This is a book about the apocalypse, the biblical one, in case anyone was wondering about ancient Mayans and alien invasions (though they are all in there somewhere). It’s also about the apocalyptic bungling of the apocalypse, with the major players all stumbling (and sometimes reeling, staggering, fumbling, and doddering) from one catastrophic and unforeseen muck-up to the next.

As I read the first few pages, the combination of writing style, twists of imaginative force, humour, and humanity, all felt so familiar, I am a great lover of both author’s other works after all. Familiar and not in a tired way, the sort of familiarity that breeds bored disinterest, but the familiarity of relaxing with an old friend. The familiarity of wriggling into a well worn armchair with a favourite drink at hand. It was embracing, comfortable, and absolutely wonderful.

I really don’t want to spoil this book by giving away too much, though I seem to be one of the last people on Earth to have decided it’s finally time to crack the cover. So suffice to say only that Good Omens is a book full of humour (as we would expect), wisdom, and heart. All these are present in abundance.

It never ceases to amaze me the way these two authors manage to shine a light on, or otherwise highlight, the foibles of our all-too human selves. All our strengths masked as the fumbling and general intention to do right or the dogged stupidity of never giving up. All our weaknesses gently mocked and placed in contexts that reveal them as the absurdities they are. There are messages throughout this book, perhaps more relevant today than when it was first penned (Pollution replacing Pestilence in the Four Horsemen quartet of the end times, being the most obvious).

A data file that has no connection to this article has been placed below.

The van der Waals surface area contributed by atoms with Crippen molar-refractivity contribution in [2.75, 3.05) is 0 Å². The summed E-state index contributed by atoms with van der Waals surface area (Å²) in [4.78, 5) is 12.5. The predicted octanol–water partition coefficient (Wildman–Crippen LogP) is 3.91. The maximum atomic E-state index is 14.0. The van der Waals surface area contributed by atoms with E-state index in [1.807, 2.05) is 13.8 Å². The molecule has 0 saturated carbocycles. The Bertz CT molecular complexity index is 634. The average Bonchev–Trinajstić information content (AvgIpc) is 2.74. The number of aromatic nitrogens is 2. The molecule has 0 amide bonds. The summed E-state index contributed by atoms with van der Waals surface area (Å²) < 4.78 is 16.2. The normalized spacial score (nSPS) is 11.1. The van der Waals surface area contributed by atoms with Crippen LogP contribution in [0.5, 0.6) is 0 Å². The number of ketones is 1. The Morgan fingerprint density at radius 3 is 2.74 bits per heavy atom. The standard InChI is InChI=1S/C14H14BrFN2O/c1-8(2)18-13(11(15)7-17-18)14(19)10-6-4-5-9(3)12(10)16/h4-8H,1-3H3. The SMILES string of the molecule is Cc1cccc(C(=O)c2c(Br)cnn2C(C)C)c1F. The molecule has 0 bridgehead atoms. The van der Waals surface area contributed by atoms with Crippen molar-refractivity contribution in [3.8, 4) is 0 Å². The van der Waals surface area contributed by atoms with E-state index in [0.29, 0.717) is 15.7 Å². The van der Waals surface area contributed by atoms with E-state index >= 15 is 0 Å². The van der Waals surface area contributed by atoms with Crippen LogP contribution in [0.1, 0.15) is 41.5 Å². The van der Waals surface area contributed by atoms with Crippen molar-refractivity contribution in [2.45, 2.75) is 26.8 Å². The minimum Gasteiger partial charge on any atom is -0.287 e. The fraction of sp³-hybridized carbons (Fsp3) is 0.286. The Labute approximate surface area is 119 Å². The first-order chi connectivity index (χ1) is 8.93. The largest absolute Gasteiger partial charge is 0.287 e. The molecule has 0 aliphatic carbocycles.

All in all Good Omens is a wonderful book, one I was glad to read and gently angry with myself for not having read sooner. I am looking forward to the Amazon series greatly. Though I believe they must have had a hell of a job (no joke intended) in getting all the aliens, Atlanteans, Tibetan Monks, Witch Hunters, Bikers of Apocalypse, hell-hounds, demons, and angels lined up for shooting-wrap cast photo.

It will be fun!

Trouble on Omned III

Trouble on Omned III is an adventure I penned for the Star Trek Adventures role playing game, published by Modiphius. I am thrilled to see it hit release!

You are called away from a routine science mission to intervene and mediate a dispute that has erupted on Omned III, on the border between Federation space and the Talarian Republic. Inhabited by the Shean, Omned III is teetering on the brink of civil conflict. While few in numbers, the Shean possess an insular and rigidly structured society, with the ruling and military classes living in a single large space station while the working classes live on the planet’s surface.

The Shean of Omned III are infected with a subtle parasite that manifests as an apparent genetic disorder, which they call the ‘Omned Curse’ meaning that they age at a vastly accelerated rate.

A vaccine farmed on the surface of Omned III prevents this debilitating disorder from taking hold but in the last month, the vaccine shipped from the surface has failed to take effect. With unprotected newborns suffering, and recent cases of the disorder beginning to activate in adults, tensions between the upper and lower castes are at a breaking point.

As the situation deteriorates even further, can you find a way to avert Shean civil war and help find a cure for the Omned Curse?

While a plain Word document is nice enough, it can’t match a nice LCARS layout!
(which was designed by Matthew Comben and laid out by Thomas Deeny).

Trouble on Omned III is the fourth adventure I have written that has made it to release, with another five, for the Infinity Role Playing Game, on the way. I hope those people who play it have at least half as much fun as I did writing it!

You can find Trouble at Omned III in the Modiphius online store, here. Or on DriveThru RPG, here.